Astaxanthin (3,3'-dihydroxy-4,4'-diketo-β-carotene) (1) is a carotenoid of significant commercial value due to its superior antioxidant potential, application as a component of animal feeds, and ongoing research that links its application to the treatment and prevention of human pathologies. The high commercial cost of 1 is also based upon its complex synthesis. Chemical synthesis has been demonstrated, but produces a mixture of stereoisomers with limited applications. Production from biological sources is limited to natural producers with complex culture requirements. The biosynthetic pathway for 1 is well studied; however, questions remain that prevent optimized production in heterologous systems. Presented is a direct comparison of 12 β-carotene (2) hydroxylases derived from archaea, bacteria, cyanobacteria, and plants. Expression in Escherichia coli enables a comparison of catalytic activity with respect to zeaxanthin (3) and 1 biosynthesis. The most suitable β-carotene hydroxylases were subsequently expressed from an efficient dual expression vector, enabling 1 biosynthesis at levels up to 84% of total carotenoids. This supports efficient 1 biosynthesis by balanced expression of β-carotene ketolase and β-carotene hydroxylase genes. Moreover, our work suggests that the most efficient route for astaxanthin biosynthesis proceeds by hydroxylation of β-carotene to zeaxanthin, followed by ketolation.
[Show abstract][Hide abstract] ABSTRACT: Carotenoids are nutritionally-beneficial organic tetraterpenoid pigments synthesized mainly by plants, bacteria and fungi. Although research has focused on the production of carotenoids in staple crops to improve nutritional welfare in developing countries, there is also an enormous market for carotenoids in the industrialized world, where they are produced both as commodities and luxury goods targeted at the pharmaceutical, nutraceutical, food/feed additive, cosmetics and fine chemicals sectors. Carotenoids are economically valuable because they have diverse bioactive and chemical properties. Some are essential nutrients (e.g. β-carotene), others are antioxidants with specific roles (e.g. lutein and zeaxanthin) or general health-promoting roles that reduce the risk or progression of diseases associated with oxidative stress (e.g. lycopene), and still others are natural pigments (e.g. astaxanthin, which is added to fish feed to impart a desirable pink flesh color). Even carotenoid degradation products, such as damascones and damascenones, are used as fragrances in the perfumes industry. Here we discuss the importance of carotenoids in different market sectors, review current methods for commercial production and its regulation, summarize the most relevant patents and consider evidence supporting the health claims made by different industry sectors, focusing on case studies representing the most commercially valuable carotenoids on the market: β-carotene, lycopene, lutein, zeaxanthin and astaxanthin.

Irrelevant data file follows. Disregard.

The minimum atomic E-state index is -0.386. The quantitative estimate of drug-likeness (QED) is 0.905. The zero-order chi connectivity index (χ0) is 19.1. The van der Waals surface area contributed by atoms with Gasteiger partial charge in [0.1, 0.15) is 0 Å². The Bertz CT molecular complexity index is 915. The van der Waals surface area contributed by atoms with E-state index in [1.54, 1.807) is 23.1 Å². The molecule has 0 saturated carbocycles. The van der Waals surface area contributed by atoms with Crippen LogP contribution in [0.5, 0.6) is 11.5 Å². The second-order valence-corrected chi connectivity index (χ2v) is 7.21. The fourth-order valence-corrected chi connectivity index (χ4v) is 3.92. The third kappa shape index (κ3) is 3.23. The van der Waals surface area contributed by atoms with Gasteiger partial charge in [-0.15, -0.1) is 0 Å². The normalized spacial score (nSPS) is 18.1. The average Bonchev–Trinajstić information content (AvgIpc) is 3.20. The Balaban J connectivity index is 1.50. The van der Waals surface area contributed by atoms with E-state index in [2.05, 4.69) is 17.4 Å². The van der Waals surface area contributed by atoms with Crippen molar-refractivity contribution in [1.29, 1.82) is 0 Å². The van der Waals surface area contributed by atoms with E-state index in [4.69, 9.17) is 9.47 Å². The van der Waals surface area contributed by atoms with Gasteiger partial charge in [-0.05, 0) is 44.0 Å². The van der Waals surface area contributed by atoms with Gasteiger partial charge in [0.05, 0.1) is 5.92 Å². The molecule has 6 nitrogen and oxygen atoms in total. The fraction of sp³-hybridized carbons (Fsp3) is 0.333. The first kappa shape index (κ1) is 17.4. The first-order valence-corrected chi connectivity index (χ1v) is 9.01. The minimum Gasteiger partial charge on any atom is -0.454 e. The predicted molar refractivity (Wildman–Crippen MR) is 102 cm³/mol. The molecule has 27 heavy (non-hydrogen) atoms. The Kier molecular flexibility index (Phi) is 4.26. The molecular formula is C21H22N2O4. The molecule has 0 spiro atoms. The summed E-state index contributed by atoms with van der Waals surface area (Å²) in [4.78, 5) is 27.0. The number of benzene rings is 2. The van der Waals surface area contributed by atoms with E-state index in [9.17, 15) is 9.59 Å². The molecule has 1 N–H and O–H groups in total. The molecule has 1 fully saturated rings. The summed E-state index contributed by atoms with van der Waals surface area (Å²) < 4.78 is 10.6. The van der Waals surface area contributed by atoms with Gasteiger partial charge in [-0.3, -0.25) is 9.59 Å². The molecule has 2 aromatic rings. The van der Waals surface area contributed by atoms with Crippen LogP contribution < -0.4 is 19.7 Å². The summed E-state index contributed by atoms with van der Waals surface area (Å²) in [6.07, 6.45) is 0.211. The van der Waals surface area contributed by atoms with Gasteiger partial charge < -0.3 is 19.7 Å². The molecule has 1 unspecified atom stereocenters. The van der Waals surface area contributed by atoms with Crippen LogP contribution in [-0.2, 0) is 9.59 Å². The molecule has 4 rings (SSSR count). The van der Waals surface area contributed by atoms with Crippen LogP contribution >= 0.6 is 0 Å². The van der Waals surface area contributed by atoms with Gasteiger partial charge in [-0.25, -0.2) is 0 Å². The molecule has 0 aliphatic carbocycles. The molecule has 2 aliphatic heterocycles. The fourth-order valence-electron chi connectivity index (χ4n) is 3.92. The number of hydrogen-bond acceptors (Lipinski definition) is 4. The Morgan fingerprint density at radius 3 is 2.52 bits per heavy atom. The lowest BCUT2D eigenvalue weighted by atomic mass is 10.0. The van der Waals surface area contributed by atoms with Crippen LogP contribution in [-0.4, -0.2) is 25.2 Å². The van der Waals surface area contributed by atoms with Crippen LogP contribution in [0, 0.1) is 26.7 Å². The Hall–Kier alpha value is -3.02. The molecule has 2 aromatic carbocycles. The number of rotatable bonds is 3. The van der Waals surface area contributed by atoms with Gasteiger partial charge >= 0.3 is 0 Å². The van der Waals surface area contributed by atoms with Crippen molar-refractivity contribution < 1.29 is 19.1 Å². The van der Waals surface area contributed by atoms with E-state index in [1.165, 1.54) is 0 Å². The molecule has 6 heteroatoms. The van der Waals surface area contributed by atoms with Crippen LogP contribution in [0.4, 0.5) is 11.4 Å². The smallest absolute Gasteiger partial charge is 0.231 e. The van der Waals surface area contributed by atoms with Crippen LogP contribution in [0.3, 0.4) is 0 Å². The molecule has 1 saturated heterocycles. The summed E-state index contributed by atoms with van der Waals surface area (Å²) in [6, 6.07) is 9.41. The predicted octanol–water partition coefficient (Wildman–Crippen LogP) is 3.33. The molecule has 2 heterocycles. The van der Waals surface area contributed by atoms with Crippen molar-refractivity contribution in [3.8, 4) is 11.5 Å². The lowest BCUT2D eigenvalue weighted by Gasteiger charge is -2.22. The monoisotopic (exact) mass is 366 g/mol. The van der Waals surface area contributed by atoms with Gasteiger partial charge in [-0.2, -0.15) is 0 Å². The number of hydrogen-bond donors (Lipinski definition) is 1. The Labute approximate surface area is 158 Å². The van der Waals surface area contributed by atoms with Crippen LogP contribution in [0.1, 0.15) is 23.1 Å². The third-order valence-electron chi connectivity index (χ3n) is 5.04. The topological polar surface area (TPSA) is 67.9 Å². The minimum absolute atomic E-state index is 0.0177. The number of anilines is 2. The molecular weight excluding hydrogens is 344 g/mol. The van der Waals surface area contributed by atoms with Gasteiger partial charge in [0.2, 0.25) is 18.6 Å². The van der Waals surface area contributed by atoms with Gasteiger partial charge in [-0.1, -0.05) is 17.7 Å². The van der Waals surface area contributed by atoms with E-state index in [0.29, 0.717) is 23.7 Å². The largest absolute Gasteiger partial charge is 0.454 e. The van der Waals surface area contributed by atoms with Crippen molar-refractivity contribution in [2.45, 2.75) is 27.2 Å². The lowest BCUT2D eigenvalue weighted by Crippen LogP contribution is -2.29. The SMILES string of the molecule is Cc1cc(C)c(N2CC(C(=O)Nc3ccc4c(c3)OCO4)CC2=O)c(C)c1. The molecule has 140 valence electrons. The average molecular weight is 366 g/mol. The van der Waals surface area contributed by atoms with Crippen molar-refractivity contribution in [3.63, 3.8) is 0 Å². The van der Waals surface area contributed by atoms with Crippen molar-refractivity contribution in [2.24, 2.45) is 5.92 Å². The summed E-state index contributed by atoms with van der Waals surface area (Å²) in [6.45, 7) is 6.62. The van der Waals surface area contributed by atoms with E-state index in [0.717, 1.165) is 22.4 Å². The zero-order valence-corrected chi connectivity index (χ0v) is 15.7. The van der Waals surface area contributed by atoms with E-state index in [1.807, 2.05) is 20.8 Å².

[Show abstract][Hide abstract] ABSTRACT: L. barbarum contains high contents of zeaxanthin, which is produced by conversion of β-carotene into zeaxanthin. β-Carotene hydroxylase catalyzes this reaction. We cloned a cDNA (chyb) encoding β-carotene hydroxylase (Chyb) from L. barbarum leaf. A 939-bp full-length cDNA sequence was determined with 3’-Rapid Amplification of cDNA End (3’-RACE) assay encoding a deduced Chyb protein (34.8 kDa) with a theoretical pI 8.36. Bioinformatics analysis showed that the L. barbarum Chyb located in the chloroplast. Further, to investigate the catalytic activity of L. barbarum Chyb, complementation analysis was conducted in Escherichia coli. The results strongly demonstrated that Chyb chould catalyze β-carotene to produce zeaxanthin. Thus, this study suggests that L. barbarum β-carotene hydroxylase could be a means of zeaxanthin production by genetic manipulation in Escherichia coli.This article is protected by copyright. All rights reserved
Data provided are for informational purposes only. Although carefully collected, accuracy cannot be guaranteed. The impact factor represents a rough estimation of the journal's impact factor and does not reflect the actual current impact factor. Publisher conditions are provided by RoMEO. Differing provisions from the publisher's actual policy or licence agreement may be applicable.